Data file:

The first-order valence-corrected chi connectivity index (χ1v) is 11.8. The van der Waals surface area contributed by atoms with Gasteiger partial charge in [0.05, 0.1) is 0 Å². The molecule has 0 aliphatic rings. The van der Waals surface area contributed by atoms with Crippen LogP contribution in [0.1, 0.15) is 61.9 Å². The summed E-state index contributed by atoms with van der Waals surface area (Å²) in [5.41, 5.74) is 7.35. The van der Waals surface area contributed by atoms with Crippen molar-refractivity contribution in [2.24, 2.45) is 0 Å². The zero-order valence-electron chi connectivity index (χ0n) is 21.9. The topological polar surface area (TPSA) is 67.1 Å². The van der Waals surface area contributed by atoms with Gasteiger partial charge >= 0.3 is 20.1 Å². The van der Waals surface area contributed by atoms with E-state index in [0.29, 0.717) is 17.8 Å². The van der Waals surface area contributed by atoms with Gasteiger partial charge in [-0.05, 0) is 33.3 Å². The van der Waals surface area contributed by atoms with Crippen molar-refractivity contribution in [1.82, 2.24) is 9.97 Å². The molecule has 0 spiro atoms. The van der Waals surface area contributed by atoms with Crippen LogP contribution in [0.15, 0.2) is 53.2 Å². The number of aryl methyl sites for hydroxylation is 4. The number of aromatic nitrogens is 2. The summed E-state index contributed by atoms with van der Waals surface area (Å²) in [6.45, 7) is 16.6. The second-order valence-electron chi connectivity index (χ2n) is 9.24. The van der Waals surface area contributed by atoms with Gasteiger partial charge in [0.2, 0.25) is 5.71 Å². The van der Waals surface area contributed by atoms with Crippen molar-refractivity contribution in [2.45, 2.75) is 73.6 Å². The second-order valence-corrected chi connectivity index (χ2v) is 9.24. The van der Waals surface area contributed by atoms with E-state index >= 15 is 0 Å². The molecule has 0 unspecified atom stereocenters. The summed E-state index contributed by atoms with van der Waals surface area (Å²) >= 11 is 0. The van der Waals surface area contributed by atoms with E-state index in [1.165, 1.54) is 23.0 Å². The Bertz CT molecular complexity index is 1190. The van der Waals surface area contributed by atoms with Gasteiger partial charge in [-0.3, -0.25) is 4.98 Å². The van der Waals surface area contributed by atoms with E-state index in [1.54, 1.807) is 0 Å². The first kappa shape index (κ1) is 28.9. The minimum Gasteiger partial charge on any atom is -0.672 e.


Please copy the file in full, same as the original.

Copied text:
The first-order valence-corrected chi connectivity index (χ1v) is 11.8. The van der Waals surface area contributed by atoms with Gasteiger partial charge in [0.05, 0.1) is 0 Å². The molecule has 0 aliphatic rings. The van der Waals surface area contributed by atoms with Crippen LogP contribution in [0.1, 0.15) is 61.9 Å². The summed E-state index contributed by atoms with van der Waals surface area (Å²) in [5.41, 5.74) is 7.35. The van der Waals surface area contributed by atoms with Crippen molar-refractivity contribution in [2.24, 2.45) is 0 Å². The zero-order valence-electron chi connectivity index (χ0n) is 21.9. The topological polar surface area (TPSA) is 67.1 Å². The van der Waals surface area contributed by atoms with Gasteiger partial charge >= 0.3 is 20.1 Å². The van der Waals surface area contributed by atoms with E-state index in [0.29, 0.717) is 17.8 Å². The van der Waals surface area contributed by atoms with Gasteiger partial charge in [-0.05, 0) is 33.3 Å². The van der Waals surface area contributed by atoms with Crippen molar-refractivity contribution in [1.82, 2.24) is 9.97 Å². The molecule has 0 spiro atoms. The van der Waals surface area contributed by atoms with Crippen LogP contribution in [0.15, 0.2) is 53.2 Å². The number of aryl methyl sites for hydroxylation is 4. The number of aromatic nitrogens is 2. The summed E-state index contributed by atoms with van der Waals surface area (Å²) in [6.45, 7) is 16.6. The second-order valence-electron chi connectivity index (χ2n) is 9.24. The van der Waals surface area contributed by atoms with Gasteiger partial charge in [0.2, 0.25) is 5.71 Å². The van der Waals surface area contributed by atoms with Crippen molar-refractivity contribution in [2.45, 2.75) is 73.6 Å². The second-order valence-corrected chi connectivity index (χ2v) is 9.24. The van der Waals surface area contributed by atoms with E-state index >= 15 is 0 Å². The molecule has 0 unspecified atom stereocenters. The summed E-state index contributed by atoms with van der Waals surface area (Å²) >= 11 is 0. The van der Waals surface area contributed by atoms with E-state index in [1.165, 1.54) is 23.0 Å². The Bertz CT molecular complexity index is 1190. The van der Waals surface area contributed by atoms with Gasteiger partial charge in [-0.3, -0.25) is 4.98 Å². The van der Waals surface area contributed by atoms with E-state index in [1.54, 1.807) is 0 Å². The first kappa shape index (κ1) is 28.9. The minimum Gasteiger partial charge on any atom is -0.672 e.